Valentine’s Day’s Christian roots might be responsible for making the holiday predominantly popular in the West, but the annual celebration of love has nonetheless caught on in cultures around the world that have adapted and put their own spin on Valentine’s traditions. Below is a list of interesting traditions from across the globe.
Japan: Japanese Valentine’s tradition switches up traditional gender roles around the holiday, with women often presenting chocolates to men instead of vice versa. Many women will also take the extra step of making their own chocolate to give as gifts on the holiday, though stores are nonetheless packed with premade chocolate starting in mid-January. The country’s national confectioners association pushed a successful campaign in the 1980s to make March 14 a day when men could return the favor with white chocolate, which is why the March holiday is known as “White Day.”
Ghana: Though Ghanaians have adopted many of the same Valentine’s traditions as other parts of the world, since 2007, Feb.14 has also been known as “National Chocolate Day” in Ghana, one of the world’s largest cocoa exporters. The move, which aims to promote Ghana’s contribution to chocolate production through museum exhibits and special chocolate-themed restaurant menus, was pushed by the country’s tourism ministry as a means of attracting visitors to the West African nation.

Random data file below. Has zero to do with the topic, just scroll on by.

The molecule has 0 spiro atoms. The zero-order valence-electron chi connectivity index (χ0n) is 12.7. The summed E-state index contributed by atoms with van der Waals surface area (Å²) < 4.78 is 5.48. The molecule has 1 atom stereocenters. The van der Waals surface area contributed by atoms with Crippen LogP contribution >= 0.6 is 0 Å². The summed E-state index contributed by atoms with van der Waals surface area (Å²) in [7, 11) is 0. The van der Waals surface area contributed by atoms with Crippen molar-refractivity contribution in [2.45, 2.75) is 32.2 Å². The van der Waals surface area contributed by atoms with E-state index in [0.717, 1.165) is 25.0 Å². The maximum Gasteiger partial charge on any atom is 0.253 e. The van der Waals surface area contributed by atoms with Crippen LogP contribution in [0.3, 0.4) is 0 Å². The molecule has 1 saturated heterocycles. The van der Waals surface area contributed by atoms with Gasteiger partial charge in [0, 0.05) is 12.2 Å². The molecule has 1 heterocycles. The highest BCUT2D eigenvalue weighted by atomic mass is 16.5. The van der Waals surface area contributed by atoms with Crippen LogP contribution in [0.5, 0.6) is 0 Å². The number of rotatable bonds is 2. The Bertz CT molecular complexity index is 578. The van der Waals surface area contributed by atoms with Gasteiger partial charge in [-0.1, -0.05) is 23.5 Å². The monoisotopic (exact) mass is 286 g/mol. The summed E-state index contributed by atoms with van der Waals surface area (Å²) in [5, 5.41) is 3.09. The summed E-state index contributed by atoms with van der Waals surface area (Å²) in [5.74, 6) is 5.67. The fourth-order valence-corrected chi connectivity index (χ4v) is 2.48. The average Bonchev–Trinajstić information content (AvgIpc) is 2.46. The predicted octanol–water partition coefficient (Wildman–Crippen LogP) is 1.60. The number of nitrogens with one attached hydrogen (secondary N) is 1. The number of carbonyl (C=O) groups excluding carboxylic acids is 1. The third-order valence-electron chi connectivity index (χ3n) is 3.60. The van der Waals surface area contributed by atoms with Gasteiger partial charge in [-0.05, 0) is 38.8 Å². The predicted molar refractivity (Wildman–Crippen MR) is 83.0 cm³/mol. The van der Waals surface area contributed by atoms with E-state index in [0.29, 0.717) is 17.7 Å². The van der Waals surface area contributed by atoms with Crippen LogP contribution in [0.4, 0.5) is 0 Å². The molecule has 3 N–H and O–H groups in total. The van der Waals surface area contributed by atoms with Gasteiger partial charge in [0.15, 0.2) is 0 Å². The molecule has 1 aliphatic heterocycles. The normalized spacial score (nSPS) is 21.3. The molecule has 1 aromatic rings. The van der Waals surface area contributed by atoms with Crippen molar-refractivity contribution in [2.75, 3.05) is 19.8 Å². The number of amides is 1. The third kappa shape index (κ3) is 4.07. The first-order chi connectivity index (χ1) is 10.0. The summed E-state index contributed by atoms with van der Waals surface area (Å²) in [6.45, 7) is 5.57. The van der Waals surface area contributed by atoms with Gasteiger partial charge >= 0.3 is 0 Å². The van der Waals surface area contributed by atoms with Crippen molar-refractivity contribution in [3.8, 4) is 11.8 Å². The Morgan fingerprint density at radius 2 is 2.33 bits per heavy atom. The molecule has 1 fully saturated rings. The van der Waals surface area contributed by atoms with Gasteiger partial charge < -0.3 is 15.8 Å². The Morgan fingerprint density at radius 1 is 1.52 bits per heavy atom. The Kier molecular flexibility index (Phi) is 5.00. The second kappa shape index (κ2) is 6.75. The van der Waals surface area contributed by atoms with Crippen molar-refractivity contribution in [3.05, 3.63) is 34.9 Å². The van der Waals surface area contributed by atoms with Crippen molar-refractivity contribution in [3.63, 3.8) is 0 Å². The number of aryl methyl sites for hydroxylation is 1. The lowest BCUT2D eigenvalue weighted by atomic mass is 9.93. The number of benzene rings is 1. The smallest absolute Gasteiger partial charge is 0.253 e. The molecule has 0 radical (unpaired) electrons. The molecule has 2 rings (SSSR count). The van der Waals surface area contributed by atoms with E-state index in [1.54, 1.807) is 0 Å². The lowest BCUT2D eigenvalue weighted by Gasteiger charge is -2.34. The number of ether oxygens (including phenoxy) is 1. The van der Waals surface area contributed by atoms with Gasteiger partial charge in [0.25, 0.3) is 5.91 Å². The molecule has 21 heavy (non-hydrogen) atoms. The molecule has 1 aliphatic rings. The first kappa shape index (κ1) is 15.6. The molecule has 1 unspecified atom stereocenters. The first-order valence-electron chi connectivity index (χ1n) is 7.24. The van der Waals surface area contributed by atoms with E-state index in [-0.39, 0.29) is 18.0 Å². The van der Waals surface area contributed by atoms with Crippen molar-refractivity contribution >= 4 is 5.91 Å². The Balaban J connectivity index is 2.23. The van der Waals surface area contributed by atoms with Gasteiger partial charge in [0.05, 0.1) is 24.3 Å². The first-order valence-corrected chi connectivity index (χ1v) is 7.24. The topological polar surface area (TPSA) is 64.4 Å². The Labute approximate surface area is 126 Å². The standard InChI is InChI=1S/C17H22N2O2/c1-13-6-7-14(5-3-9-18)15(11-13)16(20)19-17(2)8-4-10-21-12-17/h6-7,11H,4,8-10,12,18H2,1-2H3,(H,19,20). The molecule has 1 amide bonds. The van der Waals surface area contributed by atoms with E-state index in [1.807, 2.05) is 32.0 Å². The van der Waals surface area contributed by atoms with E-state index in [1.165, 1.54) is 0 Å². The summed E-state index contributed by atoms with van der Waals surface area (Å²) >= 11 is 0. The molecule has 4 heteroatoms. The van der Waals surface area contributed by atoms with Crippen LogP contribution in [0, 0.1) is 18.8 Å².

Philippines: One Valentine’s Day tradition that has become increasingly popular in the Philippines is the mass wedding celebration, which brings together hundreds of couples in large, open spaces across the country to be married in a colossal public ceremony. Around 4,000 couples were married in Valentine’s Day mass wedding ceremonies in 2013.
Guatemala: Valentine’s Day is known as El Día del Cariño in Guatemala, where affection for friends and family is as important as with romantic partners. Guatemala City marks the holiday with lots of colorful pageantry, with revelers dressing up in feathered masks and Mayan-inspired clothing, as well as a senior citizen’s parade.
South Africa: Some young South Africans celebrate Valentine’s Day by pinning the name of their sweetheart to their sleeve, in a tradition that is known in the country as Lupercalia, in reference to the ancient Roman fertility festival that preceded Valentine’s Day in the West.
Estonia: In Estonia, Valentine’s Day is called “Friend’s Day” so that single people are not left out of the festivities. While streets may still be decorated with hearts and other Valentine’s symbols, there is also an emphasis on nonromantic love, with friends and family members exchanging presents on the holiday. But if you’re still looking for romance, singles also have the opportunity to take a ride on a special “love bus” on the holiday.